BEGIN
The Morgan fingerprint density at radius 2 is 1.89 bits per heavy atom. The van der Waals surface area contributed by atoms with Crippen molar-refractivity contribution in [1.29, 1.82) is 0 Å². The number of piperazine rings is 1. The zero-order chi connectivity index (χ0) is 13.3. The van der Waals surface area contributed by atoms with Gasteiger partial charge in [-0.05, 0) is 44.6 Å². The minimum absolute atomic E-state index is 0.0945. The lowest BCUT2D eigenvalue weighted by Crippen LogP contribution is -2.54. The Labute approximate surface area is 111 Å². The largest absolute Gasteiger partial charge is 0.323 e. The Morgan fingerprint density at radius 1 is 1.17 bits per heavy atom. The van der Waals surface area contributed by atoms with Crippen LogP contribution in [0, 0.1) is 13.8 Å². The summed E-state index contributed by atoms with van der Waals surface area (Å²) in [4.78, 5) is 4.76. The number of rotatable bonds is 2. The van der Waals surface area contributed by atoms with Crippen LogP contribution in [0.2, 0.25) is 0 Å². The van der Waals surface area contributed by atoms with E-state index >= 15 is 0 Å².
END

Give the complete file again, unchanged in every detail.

The Morgan fingerprint density at radius 2 is 1.89 bits per heavy atom. The van der Waals surface area contributed by atoms with Crippen molar-refractivity contribution in [1.29, 1.82) is 0 Å². The number of piperazine rings is 1. The zero-order chi connectivity index (χ0) is 13.3. The van der Waals surface area contributed by atoms with Gasteiger partial charge in [-0.05, 0) is 44.6 Å². The minimum absolute atomic E-state index is 0.0945. The lowest BCUT2D eigenvalue weighted by Crippen LogP contribution is -2.54. The Labute approximate surface area is 111 Å². The largest absolute Gasteiger partial charge is 0.323 e. The Morgan fingerprint density at radius 1 is 1.17 bits per heavy atom. The van der Waals surface area contributed by atoms with Crippen LogP contribution in [0, 0.1) is 13.8 Å². The summed E-state index contributed by atoms with van der Waals surface area (Å²) in [4.78, 5) is 4.76. The number of rotatable bonds is 2. The van der Waals surface area contributed by atoms with Crippen LogP contribution in [0.2, 0.25) is 0 Å². The van der Waals surface area contributed by atoms with E-state index >= 15 is 0 Å².